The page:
Detrital sedimentary rocks may display a change in grain size known as graded bedding. In rocks with graded bedding, layers display a gradual change from coarser grains at the bottom of a bed to finer grains at the top. There are many other types of sedimentary structures, including cross-bedding, desiccation cracks (shrinkage features in drying clay), and ripple marks (ancient ripples), similar to features observed on modern-day beaches.


In contrast to detrital rocks, chemically formed sedimentary rocks are not derived from pre-existing rocks, but were instead formed by the precipitation of ions dissolved in water or by the accumulation of organic matter (petroleum, coal, etc.) in oceans or shallow seas. Chemical sedimentary rocks can be identified by their physical properties or by the minerals making up the rock. These rocks have variable porosity and permeability, and their textures range from microscopic to coarsely crystalline. The main types of chemical sedimentary rocks are carbonate rocks, siliceous rocks, carbonaceous rocks, various types of rock salts, and ironstones.

Deep under the Earth’s crust, the temperatures and pressures are high enough to transform existing rocks into metamorphic rocks. These transformations occur in the solid state, producing significant changes in the original rock’s mineralogy and texture (the size and arrangement of its grains). Igneous and sedimentary rocks can undergo metamorphism, and previously metamorphosed rocks can be re-metamorphosed.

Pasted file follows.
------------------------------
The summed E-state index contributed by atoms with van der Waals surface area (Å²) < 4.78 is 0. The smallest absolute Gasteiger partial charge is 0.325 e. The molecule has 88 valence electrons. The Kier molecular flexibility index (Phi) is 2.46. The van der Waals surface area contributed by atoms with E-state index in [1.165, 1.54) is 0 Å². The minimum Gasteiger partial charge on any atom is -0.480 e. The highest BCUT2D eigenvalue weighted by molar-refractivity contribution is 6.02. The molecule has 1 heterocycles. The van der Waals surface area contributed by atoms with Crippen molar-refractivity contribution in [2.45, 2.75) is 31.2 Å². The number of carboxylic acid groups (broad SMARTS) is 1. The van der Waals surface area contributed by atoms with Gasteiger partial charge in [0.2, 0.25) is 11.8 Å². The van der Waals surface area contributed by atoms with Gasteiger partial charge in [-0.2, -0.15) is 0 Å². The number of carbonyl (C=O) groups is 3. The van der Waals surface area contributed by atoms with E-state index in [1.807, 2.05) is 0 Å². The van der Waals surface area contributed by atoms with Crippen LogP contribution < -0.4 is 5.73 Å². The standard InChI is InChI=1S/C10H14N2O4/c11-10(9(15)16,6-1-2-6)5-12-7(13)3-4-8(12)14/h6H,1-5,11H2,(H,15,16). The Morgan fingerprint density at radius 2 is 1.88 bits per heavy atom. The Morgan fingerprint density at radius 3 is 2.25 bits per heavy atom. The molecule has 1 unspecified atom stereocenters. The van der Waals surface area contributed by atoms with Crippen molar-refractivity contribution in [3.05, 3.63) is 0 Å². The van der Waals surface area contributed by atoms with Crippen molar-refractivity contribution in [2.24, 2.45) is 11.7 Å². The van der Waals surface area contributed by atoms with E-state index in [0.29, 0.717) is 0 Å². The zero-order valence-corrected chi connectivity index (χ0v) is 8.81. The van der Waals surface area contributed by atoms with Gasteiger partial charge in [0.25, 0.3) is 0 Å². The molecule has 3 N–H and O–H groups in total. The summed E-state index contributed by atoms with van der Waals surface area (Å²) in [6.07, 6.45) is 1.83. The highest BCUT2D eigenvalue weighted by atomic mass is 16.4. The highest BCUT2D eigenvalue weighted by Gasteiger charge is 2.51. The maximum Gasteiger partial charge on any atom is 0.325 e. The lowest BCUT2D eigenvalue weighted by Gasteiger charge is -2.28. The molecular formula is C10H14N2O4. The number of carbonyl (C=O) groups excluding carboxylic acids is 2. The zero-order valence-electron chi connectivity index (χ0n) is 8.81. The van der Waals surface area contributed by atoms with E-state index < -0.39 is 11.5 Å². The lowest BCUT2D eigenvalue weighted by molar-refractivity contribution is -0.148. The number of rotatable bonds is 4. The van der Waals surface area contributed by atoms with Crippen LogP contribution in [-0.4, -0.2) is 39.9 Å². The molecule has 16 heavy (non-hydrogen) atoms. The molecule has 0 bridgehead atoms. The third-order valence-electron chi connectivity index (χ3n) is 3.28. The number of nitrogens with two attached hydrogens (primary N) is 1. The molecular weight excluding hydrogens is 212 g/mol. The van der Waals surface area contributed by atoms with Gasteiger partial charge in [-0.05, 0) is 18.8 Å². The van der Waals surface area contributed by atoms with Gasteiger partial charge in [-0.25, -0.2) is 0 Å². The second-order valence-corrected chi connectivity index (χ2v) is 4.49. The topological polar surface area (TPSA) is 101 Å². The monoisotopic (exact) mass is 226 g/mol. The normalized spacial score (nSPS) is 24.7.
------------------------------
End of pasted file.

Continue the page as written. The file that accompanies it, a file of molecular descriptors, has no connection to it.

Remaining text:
Metamorphism caused by continental-scale or regional-scale deformation of the Earth’s crust is known as regional metamorphism, whereas metamorphism caused by faults or intrusions is called cataclastic or contact metamorphism. Contact metamorphism occurs along the edges of a magmatic chamber where the surrounding rocks are subjected to the high-temperature effects of the molten rock, creating a metamorphic halo. Along faults and shear zones, metamorphism is characterized by relatively minor changes in mineralogy accompanied by variable degrees of fragmentation. This type of metamorphism is local in scale, limited to the immediate zone of deformation.

Minerals that only form under specific temperature and pressure conditions are known as metamorphic indicators. Even though they may only be present in small amounts, metamorphic indicator minerals can be used to determine the intensity of the metamorphism that affected the rock.

Types of metamorphic rocks
Many metamorphic rocks display an alignment of flaky or needle-like minerals. This arrangement produces foliated or banded textures. Other metamorphic rocks display a massive texture, without any preferential mineral direction. Some metamorphic rocks are schistose, causing them to split into thin sheets or slabs. The main metamorphic rocks are slate, schist, gneiss, amphibolite, marble, quartzite and serpentinite.